The long-embattled Employee Non-Discrimination Act (ENDA) was passed today in the Senate by a 64-to-32 vote. The Democratic caucus led the way, with 10 Republican senators joining after the Senate avoided a filibuster earlier in the week. “Let the bells of freedom ring,” said Republican Senator Jeff Merkley at a press conference earlier today. “We have fought to capture that vision of equality, and liberty, and opportunity, and fairness embedded in our founding documents, in our founding vision. We’ve taken a huge stride today in that direction.”
One giant stride, but it's also one small step. The legislation now moves on to the House, but things don't look as rosy on that side of the hall, where Speaker John Boehner and Majority Leader Eric Cantor have both intimated that it won't get a vote. The reason being, says Cantor, is that there are already discrimination laws in place, and this will be redundant. There is an element of truth to that claim, says The Atlantic, but not on a sweeping level, and protection varies from state to state.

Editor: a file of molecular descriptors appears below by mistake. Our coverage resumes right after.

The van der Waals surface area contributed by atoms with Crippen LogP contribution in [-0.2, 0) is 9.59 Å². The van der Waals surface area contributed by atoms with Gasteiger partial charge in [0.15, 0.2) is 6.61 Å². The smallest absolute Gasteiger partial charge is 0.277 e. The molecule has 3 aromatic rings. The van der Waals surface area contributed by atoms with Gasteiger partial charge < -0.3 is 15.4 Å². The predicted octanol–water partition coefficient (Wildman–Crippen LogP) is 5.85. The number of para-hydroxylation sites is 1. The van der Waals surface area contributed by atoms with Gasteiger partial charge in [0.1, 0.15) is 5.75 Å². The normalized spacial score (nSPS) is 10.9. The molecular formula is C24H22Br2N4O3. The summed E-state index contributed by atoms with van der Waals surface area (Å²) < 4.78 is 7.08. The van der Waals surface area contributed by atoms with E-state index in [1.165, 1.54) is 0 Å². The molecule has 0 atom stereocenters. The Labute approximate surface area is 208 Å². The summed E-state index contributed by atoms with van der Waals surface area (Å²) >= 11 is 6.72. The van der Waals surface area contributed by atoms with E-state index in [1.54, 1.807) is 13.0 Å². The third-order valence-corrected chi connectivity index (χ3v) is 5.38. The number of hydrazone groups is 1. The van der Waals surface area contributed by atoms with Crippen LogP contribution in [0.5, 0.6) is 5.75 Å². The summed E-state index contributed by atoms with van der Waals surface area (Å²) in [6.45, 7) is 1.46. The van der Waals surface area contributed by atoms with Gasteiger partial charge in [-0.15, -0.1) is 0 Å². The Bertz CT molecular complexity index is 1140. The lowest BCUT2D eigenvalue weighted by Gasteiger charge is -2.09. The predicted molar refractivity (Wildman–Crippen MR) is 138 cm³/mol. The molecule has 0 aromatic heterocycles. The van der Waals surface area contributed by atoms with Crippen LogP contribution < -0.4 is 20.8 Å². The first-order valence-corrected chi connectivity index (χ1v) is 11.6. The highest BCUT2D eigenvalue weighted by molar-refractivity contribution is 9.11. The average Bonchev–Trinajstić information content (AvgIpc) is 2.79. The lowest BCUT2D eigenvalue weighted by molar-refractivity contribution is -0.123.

And, based on the types of non-discrimination clauses per state, plus the way each Senate member voted, The Atlantic has ranked states from the most to least gay-friendly. Strict blue states like New York, California, and Illinois have tons of protection for alternative sexualities, while more red-leaning states, like Texas, Nebraska, and the overall South, are still lacking where gay rights are concerned.